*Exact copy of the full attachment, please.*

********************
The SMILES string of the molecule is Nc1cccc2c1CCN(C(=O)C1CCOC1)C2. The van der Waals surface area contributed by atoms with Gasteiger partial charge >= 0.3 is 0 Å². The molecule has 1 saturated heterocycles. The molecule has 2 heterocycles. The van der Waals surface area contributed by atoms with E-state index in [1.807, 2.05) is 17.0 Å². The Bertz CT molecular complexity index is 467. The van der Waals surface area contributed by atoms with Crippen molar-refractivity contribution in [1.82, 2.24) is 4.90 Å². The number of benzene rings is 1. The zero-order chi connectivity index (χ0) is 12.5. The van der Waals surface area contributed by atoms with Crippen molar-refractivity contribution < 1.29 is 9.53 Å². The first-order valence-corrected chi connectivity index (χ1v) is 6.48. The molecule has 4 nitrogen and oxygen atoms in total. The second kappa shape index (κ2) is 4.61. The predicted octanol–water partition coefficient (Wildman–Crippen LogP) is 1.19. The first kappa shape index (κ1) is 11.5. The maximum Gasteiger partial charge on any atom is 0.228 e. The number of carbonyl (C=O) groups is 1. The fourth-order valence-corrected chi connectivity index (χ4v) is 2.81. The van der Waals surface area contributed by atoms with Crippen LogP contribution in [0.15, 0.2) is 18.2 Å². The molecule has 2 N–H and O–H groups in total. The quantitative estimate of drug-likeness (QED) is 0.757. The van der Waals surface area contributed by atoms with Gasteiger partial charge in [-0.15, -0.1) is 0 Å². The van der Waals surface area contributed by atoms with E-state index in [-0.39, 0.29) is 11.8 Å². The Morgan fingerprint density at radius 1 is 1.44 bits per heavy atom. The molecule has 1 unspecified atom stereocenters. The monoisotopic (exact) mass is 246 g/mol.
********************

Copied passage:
The SMILES string of the molecule is Nc1cccc2c1CCN(C(=O)C1CCOC1)C2. The van der Waals surface area contributed by atoms with Gasteiger partial charge >= 0.3 is 0 Å². The molecule has 1 saturated heterocycles. The molecule has 2 heterocycles. The van der Waals surface area contributed by atoms with E-state index in [1.807, 2.05) is 17.0 Å². The Bertz CT molecular complexity index is 467. The van der Waals surface area contributed by atoms with Crippen molar-refractivity contribution in [1.82, 2.24) is 4.90 Å². The number of benzene rings is 1. The zero-order chi connectivity index (χ0) is 12.5. The van der Waals surface area contributed by atoms with Crippen molar-refractivity contribution < 1.29 is 9.53 Å². The first-order valence-corrected chi connectivity index (χ1v) is 6.48. The molecule has 4 nitrogen and oxygen atoms in total. The second kappa shape index (κ2) is 4.61. The predicted octanol–water partition coefficient (Wildman–Crippen LogP) is 1.19. The first kappa shape index (κ1) is 11.5. The maximum Gasteiger partial charge on any atom is 0.228 e. The number of carbonyl (C=O) groups is 1. The fourth-order valence-corrected chi connectivity index (χ4v) is 2.81. The van der Waals surface area contributed by atoms with Crippen LogP contribution in [0.15, 0.2) is 18.2 Å². The molecule has 2 N–H and O–H groups in total. The quantitative estimate of drug-likeness (QED) is 0.757. The van der Waals surface area contributed by atoms with Gasteiger partial charge in [-0.15, -0.1) is 0 Å². The van der Waals surface area contributed by atoms with E-state index in [-0.39, 0.29) is 11.8 Å². The Morgan fingerprint density at radius 1 is 1.44 bits per heavy atom. The molecule has 1 unspecified atom stereocenters. The monoisotopic (exact) mass is 246 g/mol.